LILITH A Fantasy Novel By George MacDonald - online book

Home Main Menu Order Support About Search

Share page  

Previous Contents Next

326                                   LILITH
' I think I see, father,' I said; ' I think I understand.'
' Then remember, and recall. Trials yet await thee, heavy, of a nature thou knowest not now. Remember the things thou hast seen. Truly thou knowest not those things, but thou knowest what they have seemed, wrhat they have meant to thee! Remember also the things thou shalt yet see. Truth is all in all; and the truth of things lies, at once hid and revealed, in their seeming.'
' How can that be, father ?' I said, and raised my eyes with the question; for I had been listening with downbent head, aware of nothing but the voice of Adam.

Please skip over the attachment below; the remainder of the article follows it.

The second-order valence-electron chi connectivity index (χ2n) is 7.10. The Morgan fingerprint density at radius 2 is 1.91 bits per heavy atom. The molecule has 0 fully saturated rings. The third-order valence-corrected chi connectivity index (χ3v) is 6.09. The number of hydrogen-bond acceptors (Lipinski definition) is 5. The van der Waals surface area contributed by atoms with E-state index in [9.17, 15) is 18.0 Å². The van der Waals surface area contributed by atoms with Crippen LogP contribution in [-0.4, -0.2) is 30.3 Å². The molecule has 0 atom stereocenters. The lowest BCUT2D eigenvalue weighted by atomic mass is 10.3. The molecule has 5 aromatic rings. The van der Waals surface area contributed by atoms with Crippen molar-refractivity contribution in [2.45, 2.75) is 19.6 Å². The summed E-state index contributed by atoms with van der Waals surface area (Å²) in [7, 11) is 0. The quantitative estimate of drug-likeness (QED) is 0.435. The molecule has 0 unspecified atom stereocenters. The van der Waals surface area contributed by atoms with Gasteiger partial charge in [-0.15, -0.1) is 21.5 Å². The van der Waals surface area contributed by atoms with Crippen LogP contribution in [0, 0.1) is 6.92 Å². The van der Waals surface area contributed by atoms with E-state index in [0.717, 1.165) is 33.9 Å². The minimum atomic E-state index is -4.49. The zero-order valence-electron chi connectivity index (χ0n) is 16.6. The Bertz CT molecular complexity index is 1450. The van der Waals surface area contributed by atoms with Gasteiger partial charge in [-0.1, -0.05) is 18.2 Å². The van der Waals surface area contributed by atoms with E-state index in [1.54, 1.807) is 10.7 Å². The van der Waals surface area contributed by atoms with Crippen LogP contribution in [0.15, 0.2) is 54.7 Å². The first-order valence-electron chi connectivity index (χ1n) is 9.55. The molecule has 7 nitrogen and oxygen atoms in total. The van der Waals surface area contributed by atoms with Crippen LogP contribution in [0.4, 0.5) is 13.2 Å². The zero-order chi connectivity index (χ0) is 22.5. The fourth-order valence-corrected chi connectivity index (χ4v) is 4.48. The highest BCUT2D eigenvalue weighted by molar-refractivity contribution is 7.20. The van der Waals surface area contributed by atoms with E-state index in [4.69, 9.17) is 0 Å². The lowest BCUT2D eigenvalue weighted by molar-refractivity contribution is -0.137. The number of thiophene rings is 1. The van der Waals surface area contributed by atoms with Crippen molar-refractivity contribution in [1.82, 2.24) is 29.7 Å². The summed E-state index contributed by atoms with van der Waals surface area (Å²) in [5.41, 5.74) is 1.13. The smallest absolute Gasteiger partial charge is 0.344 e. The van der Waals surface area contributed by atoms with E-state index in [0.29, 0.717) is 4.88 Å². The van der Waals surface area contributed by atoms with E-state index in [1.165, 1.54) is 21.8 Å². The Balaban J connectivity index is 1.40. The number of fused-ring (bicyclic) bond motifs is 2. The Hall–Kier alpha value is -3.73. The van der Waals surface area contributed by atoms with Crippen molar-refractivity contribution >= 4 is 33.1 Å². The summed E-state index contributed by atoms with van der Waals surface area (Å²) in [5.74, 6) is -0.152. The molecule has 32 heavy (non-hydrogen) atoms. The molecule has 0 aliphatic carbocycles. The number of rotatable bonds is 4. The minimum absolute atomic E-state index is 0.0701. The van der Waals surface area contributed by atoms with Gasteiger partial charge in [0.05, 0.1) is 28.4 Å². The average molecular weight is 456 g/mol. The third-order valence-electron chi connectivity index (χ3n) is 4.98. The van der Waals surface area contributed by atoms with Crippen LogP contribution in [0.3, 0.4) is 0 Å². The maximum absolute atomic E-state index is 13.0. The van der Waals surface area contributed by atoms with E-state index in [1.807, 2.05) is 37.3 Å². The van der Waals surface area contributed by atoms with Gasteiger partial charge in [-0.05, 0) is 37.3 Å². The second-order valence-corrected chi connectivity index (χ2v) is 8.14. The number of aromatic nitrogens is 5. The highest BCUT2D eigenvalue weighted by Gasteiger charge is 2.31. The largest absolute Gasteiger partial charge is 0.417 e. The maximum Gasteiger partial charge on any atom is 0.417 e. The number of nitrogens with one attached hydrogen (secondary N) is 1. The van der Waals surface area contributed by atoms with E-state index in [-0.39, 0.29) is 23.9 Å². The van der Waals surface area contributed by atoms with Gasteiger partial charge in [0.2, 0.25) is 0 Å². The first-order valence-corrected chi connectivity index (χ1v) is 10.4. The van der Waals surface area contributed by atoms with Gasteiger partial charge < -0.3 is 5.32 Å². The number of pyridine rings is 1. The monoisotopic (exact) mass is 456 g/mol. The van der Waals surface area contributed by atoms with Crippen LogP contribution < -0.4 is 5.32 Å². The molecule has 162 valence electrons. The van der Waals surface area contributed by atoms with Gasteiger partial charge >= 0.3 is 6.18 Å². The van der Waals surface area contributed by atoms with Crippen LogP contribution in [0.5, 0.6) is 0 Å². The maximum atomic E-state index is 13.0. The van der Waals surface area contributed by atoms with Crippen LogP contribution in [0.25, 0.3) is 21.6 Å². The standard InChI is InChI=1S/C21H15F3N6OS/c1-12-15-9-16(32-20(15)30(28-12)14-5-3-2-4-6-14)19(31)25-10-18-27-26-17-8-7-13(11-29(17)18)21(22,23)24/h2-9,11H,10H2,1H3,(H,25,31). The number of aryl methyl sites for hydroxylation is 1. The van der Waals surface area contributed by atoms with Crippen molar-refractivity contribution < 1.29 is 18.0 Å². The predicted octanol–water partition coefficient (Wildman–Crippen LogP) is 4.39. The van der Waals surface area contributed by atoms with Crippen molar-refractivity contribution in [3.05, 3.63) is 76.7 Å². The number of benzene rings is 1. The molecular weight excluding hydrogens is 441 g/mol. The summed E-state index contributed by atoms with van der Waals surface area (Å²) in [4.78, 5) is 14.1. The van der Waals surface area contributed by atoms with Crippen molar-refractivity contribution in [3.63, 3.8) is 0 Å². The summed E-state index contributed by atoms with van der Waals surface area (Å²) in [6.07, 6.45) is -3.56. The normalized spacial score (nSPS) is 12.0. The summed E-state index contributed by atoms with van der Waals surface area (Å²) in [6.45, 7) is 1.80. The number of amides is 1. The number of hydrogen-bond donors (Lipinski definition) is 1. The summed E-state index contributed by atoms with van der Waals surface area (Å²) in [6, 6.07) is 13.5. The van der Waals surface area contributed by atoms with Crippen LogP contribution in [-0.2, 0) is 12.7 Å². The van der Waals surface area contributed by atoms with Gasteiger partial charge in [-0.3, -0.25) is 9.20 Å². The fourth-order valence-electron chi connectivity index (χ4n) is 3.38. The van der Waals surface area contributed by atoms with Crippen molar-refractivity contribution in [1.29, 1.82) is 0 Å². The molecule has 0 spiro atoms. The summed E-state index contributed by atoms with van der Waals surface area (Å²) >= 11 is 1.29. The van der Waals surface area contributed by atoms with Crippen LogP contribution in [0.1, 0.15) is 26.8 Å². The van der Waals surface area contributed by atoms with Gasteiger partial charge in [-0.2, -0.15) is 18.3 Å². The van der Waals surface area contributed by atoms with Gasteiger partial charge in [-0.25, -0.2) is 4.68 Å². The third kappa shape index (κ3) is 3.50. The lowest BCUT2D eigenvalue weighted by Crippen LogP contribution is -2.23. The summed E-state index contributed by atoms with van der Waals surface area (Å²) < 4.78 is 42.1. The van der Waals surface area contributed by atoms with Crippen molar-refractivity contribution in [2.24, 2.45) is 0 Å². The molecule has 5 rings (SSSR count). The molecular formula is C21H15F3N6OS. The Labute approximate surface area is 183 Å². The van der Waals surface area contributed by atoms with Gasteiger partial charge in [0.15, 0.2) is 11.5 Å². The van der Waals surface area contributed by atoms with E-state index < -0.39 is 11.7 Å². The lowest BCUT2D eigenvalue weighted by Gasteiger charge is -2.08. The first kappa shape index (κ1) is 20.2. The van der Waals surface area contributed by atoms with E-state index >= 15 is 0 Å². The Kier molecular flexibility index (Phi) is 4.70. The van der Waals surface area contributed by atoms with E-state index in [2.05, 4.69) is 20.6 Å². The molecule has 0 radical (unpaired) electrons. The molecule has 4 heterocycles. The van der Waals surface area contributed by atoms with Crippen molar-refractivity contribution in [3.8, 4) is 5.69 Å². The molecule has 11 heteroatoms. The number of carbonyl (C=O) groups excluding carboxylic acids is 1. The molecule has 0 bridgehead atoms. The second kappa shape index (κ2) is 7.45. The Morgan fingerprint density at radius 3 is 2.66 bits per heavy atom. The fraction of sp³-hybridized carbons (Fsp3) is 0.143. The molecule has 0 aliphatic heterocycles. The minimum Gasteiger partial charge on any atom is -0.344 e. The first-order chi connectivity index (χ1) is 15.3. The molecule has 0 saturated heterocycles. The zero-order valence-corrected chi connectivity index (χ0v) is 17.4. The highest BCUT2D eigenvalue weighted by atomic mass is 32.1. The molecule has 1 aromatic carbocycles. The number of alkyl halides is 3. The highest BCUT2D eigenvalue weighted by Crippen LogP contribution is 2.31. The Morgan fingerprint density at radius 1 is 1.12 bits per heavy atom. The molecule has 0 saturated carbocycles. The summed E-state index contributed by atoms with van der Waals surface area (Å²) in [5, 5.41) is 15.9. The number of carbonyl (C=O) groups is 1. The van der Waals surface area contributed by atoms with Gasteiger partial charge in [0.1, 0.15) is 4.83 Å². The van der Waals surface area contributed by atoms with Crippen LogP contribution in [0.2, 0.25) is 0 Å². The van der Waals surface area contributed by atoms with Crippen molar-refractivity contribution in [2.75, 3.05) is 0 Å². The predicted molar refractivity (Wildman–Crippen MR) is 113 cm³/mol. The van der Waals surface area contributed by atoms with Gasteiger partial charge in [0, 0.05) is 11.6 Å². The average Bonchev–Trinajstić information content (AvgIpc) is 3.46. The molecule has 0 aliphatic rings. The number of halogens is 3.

He was gone; in my ears was nought but the sounding silence of the swift-flowing waters. I stretched forth my hands to find him, but no answering touch met their seeking. I was alone—alone in the land of dreams! To myself I seemed wide awake, but I believed I was in a dream, because he had told me so.
Even in a dream, however, the dreamer must do something ! he cannot sit down and refuse to stir until the dream grow weary of him and depart: I took up my wandering, and went on.
Many channels I crossed, and came to a wider space of rock; there, dreaming I was weary, I laid myself down, and longed to be awake.
I was about to rise and resume my journey, when I discovered that I lay beside a pit in the rock, whose mouth was like that of a grave. It was deep and dark ; I could see no bottom.
Now in the dreams of my childhood I had found that a fall invariably woke me, and would, therefore, when desiring to discontinue a dream, seek some emi­nence whence to cast myself down that I might wake :
Previous Contents Next